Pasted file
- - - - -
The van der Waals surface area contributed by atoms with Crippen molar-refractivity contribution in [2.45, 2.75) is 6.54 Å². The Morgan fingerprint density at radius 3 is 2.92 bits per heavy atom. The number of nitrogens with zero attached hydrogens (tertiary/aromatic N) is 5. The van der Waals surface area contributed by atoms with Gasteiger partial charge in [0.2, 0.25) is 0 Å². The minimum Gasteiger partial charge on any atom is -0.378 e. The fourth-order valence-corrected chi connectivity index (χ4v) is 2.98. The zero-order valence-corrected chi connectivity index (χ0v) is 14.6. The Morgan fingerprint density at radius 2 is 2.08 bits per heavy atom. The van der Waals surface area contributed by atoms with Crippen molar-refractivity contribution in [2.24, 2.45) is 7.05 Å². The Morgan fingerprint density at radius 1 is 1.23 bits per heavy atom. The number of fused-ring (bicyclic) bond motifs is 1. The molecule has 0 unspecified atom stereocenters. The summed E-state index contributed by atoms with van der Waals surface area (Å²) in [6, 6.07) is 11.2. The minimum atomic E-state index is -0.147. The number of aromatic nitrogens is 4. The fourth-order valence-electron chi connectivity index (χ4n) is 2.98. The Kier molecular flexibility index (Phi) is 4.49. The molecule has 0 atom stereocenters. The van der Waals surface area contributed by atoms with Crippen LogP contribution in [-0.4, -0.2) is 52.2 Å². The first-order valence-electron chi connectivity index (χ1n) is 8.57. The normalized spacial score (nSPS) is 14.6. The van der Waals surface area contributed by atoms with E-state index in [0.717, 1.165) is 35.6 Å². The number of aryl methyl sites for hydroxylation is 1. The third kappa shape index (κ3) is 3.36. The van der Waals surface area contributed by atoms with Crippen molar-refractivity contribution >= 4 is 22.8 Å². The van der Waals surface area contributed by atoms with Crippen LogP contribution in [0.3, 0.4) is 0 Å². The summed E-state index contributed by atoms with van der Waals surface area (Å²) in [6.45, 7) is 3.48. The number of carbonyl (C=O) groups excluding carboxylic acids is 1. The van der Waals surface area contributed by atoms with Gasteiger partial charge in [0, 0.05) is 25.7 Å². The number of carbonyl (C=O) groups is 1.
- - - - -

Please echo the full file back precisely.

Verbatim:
The van der Waals surface area contributed by atoms with Crippen molar-refractivity contribution in [2.45, 2.75) is 6.54 Å². The Morgan fingerprint density at radius 3 is 2.92 bits per heavy atom. The number of nitrogens with zero attached hydrogens (tertiary/aromatic N) is 5. The van der Waals surface area contributed by atoms with Gasteiger partial charge in [0.2, 0.25) is 0 Å². The minimum Gasteiger partial charge on any atom is -0.378 e. The fourth-order valence-corrected chi connectivity index (χ4v) is 2.98. The zero-order valence-corrected chi connectivity index (χ0v) is 14.6. The Morgan fingerprint density at radius 2 is 2.08 bits per heavy atom. The van der Waals surface area contributed by atoms with Crippen molar-refractivity contribution in [2.24, 2.45) is 7.05 Å². The Morgan fingerprint density at radius 1 is 1.23 bits per heavy atom. The number of fused-ring (bicyclic) bond motifs is 1. The molecule has 0 unspecified atom stereocenters. The summed E-state index contributed by atoms with van der Waals surface area (Å²) in [6, 6.07) is 11.2. The minimum atomic E-state index is -0.147. The number of aromatic nitrogens is 4. The fourth-order valence-electron chi connectivity index (χ4n) is 2.98. The Kier molecular flexibility index (Phi) is 4.49. The molecule has 0 atom stereocenters. The van der Waals surface area contributed by atoms with Crippen LogP contribution in [-0.4, -0.2) is 52.2 Å². The first-order valence-electron chi connectivity index (χ1n) is 8.57. The normalized spacial score (nSPS) is 14.6. The van der Waals surface area contributed by atoms with E-state index in [0.717, 1.165) is 35.6 Å². The number of aryl methyl sites for hydroxylation is 1. The third kappa shape index (κ3) is 3.36. The van der Waals surface area contributed by atoms with Crippen molar-refractivity contribution >= 4 is 22.8 Å². The van der Waals surface area contributed by atoms with Crippen LogP contribution in [0.3, 0.4) is 0 Å². The summed E-state index contributed by atoms with van der Waals surface area (Å²) in [6.45, 7) is 3.48. The number of carbonyl (C=O) groups excluding carboxylic acids is 1. The van der Waals surface area contributed by atoms with Gasteiger partial charge in [0, 0.05) is 25.7 Å². The number of carbonyl (C=O) groups is 1.